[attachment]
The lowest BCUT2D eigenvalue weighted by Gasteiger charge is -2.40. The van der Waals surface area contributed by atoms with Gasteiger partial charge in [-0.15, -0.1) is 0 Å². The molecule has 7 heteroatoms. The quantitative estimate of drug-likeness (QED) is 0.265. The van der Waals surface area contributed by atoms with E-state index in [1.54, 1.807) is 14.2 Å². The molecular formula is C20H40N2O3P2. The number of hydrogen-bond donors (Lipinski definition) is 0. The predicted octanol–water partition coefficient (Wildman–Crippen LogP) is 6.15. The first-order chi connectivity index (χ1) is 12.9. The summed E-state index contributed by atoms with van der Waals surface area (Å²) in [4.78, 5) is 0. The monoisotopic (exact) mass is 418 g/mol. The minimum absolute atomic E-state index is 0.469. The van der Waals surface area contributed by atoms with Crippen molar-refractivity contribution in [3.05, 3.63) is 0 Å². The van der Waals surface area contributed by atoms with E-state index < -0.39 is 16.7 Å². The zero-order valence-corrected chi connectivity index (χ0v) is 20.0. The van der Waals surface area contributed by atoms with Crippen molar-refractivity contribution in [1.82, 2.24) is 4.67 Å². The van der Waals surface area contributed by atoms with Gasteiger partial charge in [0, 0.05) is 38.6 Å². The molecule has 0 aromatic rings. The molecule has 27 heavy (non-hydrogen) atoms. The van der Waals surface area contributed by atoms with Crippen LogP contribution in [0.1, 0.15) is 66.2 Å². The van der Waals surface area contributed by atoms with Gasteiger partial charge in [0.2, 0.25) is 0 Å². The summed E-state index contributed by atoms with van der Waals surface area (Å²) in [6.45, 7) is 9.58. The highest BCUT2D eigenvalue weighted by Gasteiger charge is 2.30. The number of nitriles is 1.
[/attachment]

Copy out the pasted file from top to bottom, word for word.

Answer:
The lowest BCUT2D eigenvalue weighted by Gasteiger charge is -2.40. The van der Waals surface area contributed by atoms with Gasteiger partial charge in [-0.15, -0.1) is 0 Å². The molecule has 7 heteroatoms. The quantitative estimate of drug-likeness (QED) is 0.265. The van der Waals surface area contributed by atoms with E-state index in [1.54, 1.807) is 14.2 Å². The molecular formula is C20H40N2O3P2. The number of hydrogen-bond donors (Lipinski definition) is 0. The predicted octanol–water partition coefficient (Wildman–Crippen LogP) is 6.15. The first-order chi connectivity index (χ1) is 12.9. The summed E-state index contributed by atoms with van der Waals surface area (Å²) in [4.78, 5) is 0. The monoisotopic (exact) mass is 418 g/mol. The minimum absolute atomic E-state index is 0.469. The van der Waals surface area contributed by atoms with Crippen molar-refractivity contribution in [3.05, 3.63) is 0 Å². The van der Waals surface area contributed by atoms with E-state index < -0.39 is 16.7 Å². The zero-order valence-corrected chi connectivity index (χ0v) is 20.0. The van der Waals surface area contributed by atoms with Crippen molar-refractivity contribution in [1.82, 2.24) is 4.67 Å². The van der Waals surface area contributed by atoms with Gasteiger partial charge in [0, 0.05) is 38.6 Å². The molecule has 0 aromatic rings. The molecule has 27 heavy (non-hydrogen) atoms. The van der Waals surface area contributed by atoms with Crippen LogP contribution in [0.1, 0.15) is 66.2 Å². The van der Waals surface area contributed by atoms with Gasteiger partial charge in [0.2, 0.25) is 0 Å². The summed E-state index contributed by atoms with van der Waals surface area (Å²) in [6.45, 7) is 9.58. The highest BCUT2D eigenvalue weighted by Gasteiger charge is 2.30. The number of nitriles is 1.